We are working with managers and supervisors to help address the engagement issue by increasing communication at all levels of our organization. It is imperative that employees have the opportunity to express their concerns and opinions and believe that they are being heard by management. Some of our labor unions have become (reluctant) partners in this initiative.

    I be curious to see what some of my other colleagues on both sides of the pond have to say on this important issue.

    Bill

  2. Dean Shoesmith 12th October 2010 at 8:14 am

    Many thanks Bill – and well done for taking the plunge…I think you might be setting a trend as the first USA-based colleague to comment on a PPMA blog post, so congratulations!

    I agree with you that employee engagement should be top of our priority list…in fact there’s good evidence (MORI, Gallup etc) that correlates employee engagement and organisational performance as a direct cause and effect relatiosnhip – so it seems to me at any time this is a critical issue. Arguably in these times of public sector retrenchment it’s more critical than ever. If the organisation’s leaders don’t engage with the workforce and prove demonstrably that they’re listening and action-taking they will struggle to meet the challenges ahead.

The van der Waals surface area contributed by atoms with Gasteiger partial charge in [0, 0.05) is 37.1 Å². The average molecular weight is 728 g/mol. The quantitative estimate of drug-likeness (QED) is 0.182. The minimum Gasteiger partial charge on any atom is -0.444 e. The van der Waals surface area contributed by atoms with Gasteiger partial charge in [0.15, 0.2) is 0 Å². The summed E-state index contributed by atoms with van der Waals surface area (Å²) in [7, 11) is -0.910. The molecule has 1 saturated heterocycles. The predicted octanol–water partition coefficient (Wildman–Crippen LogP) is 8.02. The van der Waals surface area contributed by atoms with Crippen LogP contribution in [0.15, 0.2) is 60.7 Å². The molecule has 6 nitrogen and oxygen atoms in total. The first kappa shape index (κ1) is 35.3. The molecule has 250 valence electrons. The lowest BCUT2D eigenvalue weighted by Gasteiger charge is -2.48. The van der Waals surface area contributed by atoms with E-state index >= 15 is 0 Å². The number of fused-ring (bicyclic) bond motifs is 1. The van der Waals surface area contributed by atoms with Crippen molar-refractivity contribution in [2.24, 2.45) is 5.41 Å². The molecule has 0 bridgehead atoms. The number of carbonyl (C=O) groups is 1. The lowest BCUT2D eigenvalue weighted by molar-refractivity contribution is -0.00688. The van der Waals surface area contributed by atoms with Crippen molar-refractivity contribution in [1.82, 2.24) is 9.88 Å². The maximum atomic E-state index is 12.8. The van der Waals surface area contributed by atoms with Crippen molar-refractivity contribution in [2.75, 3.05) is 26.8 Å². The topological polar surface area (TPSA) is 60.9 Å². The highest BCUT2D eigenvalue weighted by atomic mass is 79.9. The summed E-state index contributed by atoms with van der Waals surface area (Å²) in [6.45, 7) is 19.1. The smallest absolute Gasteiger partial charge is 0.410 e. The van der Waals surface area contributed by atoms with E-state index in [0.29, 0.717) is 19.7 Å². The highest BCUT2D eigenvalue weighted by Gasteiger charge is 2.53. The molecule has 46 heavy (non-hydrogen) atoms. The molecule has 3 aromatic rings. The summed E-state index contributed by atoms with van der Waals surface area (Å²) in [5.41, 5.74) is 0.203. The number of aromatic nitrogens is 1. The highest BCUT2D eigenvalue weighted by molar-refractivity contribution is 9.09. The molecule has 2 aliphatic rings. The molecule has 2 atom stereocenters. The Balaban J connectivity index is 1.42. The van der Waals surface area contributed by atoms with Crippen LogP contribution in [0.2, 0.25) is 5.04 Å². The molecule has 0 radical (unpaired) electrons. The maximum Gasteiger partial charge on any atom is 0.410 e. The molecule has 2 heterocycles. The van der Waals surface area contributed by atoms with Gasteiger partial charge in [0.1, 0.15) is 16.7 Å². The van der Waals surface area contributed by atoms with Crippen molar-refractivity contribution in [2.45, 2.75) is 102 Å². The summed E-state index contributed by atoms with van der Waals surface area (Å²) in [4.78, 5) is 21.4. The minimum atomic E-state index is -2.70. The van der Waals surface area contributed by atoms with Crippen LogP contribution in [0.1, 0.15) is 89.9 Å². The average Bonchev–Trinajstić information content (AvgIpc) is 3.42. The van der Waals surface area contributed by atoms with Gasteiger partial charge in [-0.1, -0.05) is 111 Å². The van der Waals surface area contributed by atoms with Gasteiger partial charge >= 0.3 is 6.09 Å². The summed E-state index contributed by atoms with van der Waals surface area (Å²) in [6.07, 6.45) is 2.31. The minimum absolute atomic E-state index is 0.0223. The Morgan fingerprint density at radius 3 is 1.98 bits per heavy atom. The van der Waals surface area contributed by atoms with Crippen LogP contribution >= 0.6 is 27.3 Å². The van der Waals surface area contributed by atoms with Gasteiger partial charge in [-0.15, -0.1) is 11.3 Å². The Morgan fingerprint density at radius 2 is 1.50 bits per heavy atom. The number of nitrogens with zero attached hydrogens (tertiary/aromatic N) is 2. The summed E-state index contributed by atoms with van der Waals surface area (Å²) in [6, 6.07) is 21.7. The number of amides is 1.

Dean

  3. Mark Van Bruggen 12th October 2010 at 2:06 pm

    Dean… Very good observations about the issues facing government HR in America. The conference rightfully concentrated on the importance of Employee Engagement. In my state (New Jersey) we are in an economic crisis in which employees have not been hired or promoted in over 6 years! Employee morale is at an all-time low. But as a result of the conference, I have a personal renewed sense of energy regarding the importance of my job and I am working with my staff to help them discover the importance of their work as well.

    I am working on ways to bring the “FISH” philosophy to the NJ Civil Service Commission and incorporate a little more joy in the workplace.

    There is so little that can be offered to our employees at this time. I couldn’t agree more… bringing the right attitude and perspective to the workplace is more important now than ever before. Thank you for sharing your perspectives of the similarities between our HR issues in America, and the issues of your colleagues in the UK.

    Was great seeing you in Seattle.

    Mark

  4. Dean Shoesmith 13th October 2010 at 7:16 pm

    Mark – firstly many thanks for your feedback, which is very much appreciated. It was great seeing you and other IPMA-HR colleagues in Seattle – I believe that now, more than ever, international co-operation and liaison is a means by which to address the global recession and recovery – my point is exemplified by recent concern expressed by the IMF about the need to avoid international currency wars. That co-operation also extends to learning and development – including my honour to be at your excellent conference. Through mutual understanding and co-operation I believe we can adopt the ‘FISH’ principles, rise to the challenges before us, and demonstrate the value of public services…whether in the US or the UK.

    Dean